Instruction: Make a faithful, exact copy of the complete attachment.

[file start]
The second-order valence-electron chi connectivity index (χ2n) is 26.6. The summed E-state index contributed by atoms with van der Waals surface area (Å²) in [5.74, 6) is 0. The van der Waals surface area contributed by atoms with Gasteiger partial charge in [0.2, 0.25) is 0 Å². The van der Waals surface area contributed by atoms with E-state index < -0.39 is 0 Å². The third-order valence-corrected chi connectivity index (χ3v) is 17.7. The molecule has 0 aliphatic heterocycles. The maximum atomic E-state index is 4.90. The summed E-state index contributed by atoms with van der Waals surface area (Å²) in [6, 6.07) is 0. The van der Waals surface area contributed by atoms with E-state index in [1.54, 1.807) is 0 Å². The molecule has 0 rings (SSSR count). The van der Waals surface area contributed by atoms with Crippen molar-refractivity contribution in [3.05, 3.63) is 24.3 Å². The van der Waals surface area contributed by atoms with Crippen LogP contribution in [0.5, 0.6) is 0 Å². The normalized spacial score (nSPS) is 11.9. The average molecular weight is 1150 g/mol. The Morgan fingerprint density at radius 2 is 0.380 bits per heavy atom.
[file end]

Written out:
The second-order valence-electron chi connectivity index (χ2n) is 26.6. The summed E-state index contributed by atoms with van der Waals surface area (Å²) in [5.74, 6) is 0. The van der Waals surface area contributed by atoms with Gasteiger partial charge in [0.2, 0.25) is 0 Å². The van der Waals surface area contributed by atoms with E-state index < -0.39 is 0 Å². The third-order valence-corrected chi connectivity index (χ3v) is 17.7. The molecule has 0 aliphatic heterocycles. The maximum atomic E-state index is 4.90. The summed E-state index contributed by atoms with van der Waals surface area (Å²) in [6, 6.07) is 0. The van der Waals surface area contributed by atoms with E-state index in [1.54, 1.807) is 0 Å². The molecule has 0 rings (SSSR count). The van der Waals surface area contributed by atoms with Crippen molar-refractivity contribution in [3.05, 3.63) is 24.3 Å². The van der Waals surface area contributed by atoms with Crippen LogP contribution in [0.5, 0.6) is 0 Å². The normalized spacial score (nSPS) is 11.9. The average molecular weight is 1150 g/mol. The Morgan fingerprint density at radius 2 is 0.380 bits per heavy atom.